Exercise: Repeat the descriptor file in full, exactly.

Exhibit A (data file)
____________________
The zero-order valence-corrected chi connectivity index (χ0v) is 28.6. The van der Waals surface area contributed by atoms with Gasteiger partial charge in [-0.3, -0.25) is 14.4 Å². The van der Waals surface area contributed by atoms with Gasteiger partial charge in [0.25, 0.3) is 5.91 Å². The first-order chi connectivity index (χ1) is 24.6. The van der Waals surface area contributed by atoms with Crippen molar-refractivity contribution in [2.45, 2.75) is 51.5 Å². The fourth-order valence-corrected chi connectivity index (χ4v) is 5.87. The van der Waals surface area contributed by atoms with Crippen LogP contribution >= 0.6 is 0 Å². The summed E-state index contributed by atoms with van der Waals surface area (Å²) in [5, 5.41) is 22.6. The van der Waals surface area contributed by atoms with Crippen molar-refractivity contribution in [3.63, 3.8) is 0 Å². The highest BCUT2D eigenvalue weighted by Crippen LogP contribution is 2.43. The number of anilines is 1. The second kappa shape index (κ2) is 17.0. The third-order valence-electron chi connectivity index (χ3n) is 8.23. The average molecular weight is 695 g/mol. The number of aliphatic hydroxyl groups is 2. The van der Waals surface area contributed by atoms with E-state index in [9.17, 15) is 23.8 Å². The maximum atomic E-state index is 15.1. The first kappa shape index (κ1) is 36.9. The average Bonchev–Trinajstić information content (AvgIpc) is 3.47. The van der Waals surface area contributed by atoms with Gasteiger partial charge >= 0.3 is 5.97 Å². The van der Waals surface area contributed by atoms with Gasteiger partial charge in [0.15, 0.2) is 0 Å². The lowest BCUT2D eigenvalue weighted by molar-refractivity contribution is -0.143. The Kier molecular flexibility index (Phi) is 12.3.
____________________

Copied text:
The zero-order valence-corrected chi connectivity index (χ0v) is 28.6. The van der Waals surface area contributed by atoms with Gasteiger partial charge in [-0.3, -0.25) is 14.4 Å². The van der Waals surface area contributed by atoms with Gasteiger partial charge in [0.25, 0.3) is 5.91 Å². The first-order chi connectivity index (χ1) is 24.6. The van der Waals surface area contributed by atoms with Crippen molar-refractivity contribution in [2.45, 2.75) is 51.5 Å². The fourth-order valence-corrected chi connectivity index (χ4v) is 5.87. The van der Waals surface area contributed by atoms with Crippen LogP contribution >= 0.6 is 0 Å². The summed E-state index contributed by atoms with van der Waals surface area (Å²) in [5, 5.41) is 22.6. The van der Waals surface area contributed by atoms with Crippen molar-refractivity contribution in [3.63, 3.8) is 0 Å². The highest BCUT2D eigenvalue weighted by Crippen LogP contribution is 2.43. The number of anilines is 1. The second kappa shape index (κ2) is 17.0. The third-order valence-electron chi connectivity index (χ3n) is 8.23. The average molecular weight is 695 g/mol. The number of aliphatic hydroxyl groups is 2. The van der Waals surface area contributed by atoms with E-state index in [9.17, 15) is 23.8 Å². The maximum atomic E-state index is 15.1. The first kappa shape index (κ1) is 36.9. The average Bonchev–Trinajstić information content (AvgIpc) is 3.47. The van der Waals surface area contributed by atoms with Gasteiger partial charge >= 0.3 is 5.97 Å². The van der Waals surface area contributed by atoms with Gasteiger partial charge in [0.15, 0.2) is 0 Å². The lowest BCUT2D eigenvalue weighted by molar-refractivity contribution is -0.143. The Kier molecular flexibility index (Phi) is 12.3.